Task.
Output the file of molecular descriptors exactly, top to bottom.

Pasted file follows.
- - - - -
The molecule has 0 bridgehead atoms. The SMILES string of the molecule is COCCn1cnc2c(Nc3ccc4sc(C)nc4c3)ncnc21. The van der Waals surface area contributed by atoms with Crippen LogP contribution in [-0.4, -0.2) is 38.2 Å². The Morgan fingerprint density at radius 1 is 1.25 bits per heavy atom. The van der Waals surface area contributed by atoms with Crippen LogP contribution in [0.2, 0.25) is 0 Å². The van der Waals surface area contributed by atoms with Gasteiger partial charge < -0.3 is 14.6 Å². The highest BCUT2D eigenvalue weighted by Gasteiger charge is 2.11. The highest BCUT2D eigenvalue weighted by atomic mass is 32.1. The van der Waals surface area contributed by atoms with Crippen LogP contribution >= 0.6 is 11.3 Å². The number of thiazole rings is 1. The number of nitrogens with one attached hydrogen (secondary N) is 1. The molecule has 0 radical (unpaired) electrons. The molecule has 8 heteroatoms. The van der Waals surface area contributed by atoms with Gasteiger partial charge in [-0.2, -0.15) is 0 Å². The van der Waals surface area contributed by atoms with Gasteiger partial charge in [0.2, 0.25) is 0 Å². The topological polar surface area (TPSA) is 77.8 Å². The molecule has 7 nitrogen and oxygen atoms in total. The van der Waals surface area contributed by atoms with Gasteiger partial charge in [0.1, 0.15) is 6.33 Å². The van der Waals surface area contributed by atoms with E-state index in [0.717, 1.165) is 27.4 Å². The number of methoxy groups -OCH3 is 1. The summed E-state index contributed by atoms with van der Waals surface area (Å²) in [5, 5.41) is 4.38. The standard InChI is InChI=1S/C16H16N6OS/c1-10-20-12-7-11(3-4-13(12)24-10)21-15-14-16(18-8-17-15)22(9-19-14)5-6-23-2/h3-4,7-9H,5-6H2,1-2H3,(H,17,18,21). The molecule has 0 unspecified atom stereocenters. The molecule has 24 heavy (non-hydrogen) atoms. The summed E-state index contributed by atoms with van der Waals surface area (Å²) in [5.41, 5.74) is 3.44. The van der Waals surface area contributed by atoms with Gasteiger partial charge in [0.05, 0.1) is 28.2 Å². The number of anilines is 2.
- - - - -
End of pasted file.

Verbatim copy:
The molecule has 0 bridgehead atoms. The SMILES string of the molecule is COCCn1cnc2c(Nc3ccc4sc(C)nc4c3)ncnc21. The van der Waals surface area contributed by atoms with Crippen LogP contribution in [-0.4, -0.2) is 38.2 Å². The Morgan fingerprint density at radius 1 is 1.25 bits per heavy atom. The van der Waals surface area contributed by atoms with Crippen LogP contribution in [0.2, 0.25) is 0 Å². The van der Waals surface area contributed by atoms with Gasteiger partial charge < -0.3 is 14.6 Å². The highest BCUT2D eigenvalue weighted by Gasteiger charge is 2.11. The highest BCUT2D eigenvalue weighted by atomic mass is 32.1. The van der Waals surface area contributed by atoms with Crippen LogP contribution >= 0.6 is 11.3 Å². The number of thiazole rings is 1. The number of nitrogens with one attached hydrogen (secondary N) is 1. The molecule has 0 radical (unpaired) electrons. The molecule has 8 heteroatoms. The van der Waals surface area contributed by atoms with Gasteiger partial charge in [-0.2, -0.15) is 0 Å². The van der Waals surface area contributed by atoms with Gasteiger partial charge in [0.2, 0.25) is 0 Å². The topological polar surface area (TPSA) is 77.8 Å². The molecule has 7 nitrogen and oxygen atoms in total. The van der Waals surface area contributed by atoms with Gasteiger partial charge in [0.1, 0.15) is 6.33 Å². The van der Waals surface area contributed by atoms with E-state index in [0.717, 1.165) is 27.4 Å². The number of methoxy groups -OCH3 is 1. The summed E-state index contributed by atoms with van der Waals surface area (Å²) in [5, 5.41) is 4.38. The standard InChI is InChI=1S/C16H16N6OS/c1-10-20-12-7-11(3-4-13(12)24-10)21-15-14-16(18-8-17-15)22(9-19-14)5-6-23-2/h3-4,7-9H,5-6H2,1-2H3,(H,17,18,21). The molecule has 0 unspecified atom stereocenters. The molecule has 24 heavy (non-hydrogen) atoms. The summed E-state index contributed by atoms with van der Waals surface area (Å²) in [5.41, 5.74) is 3.44. The van der Waals surface area contributed by atoms with Gasteiger partial charge in [0.05, 0.1) is 28.2 Å². The number of anilines is 2.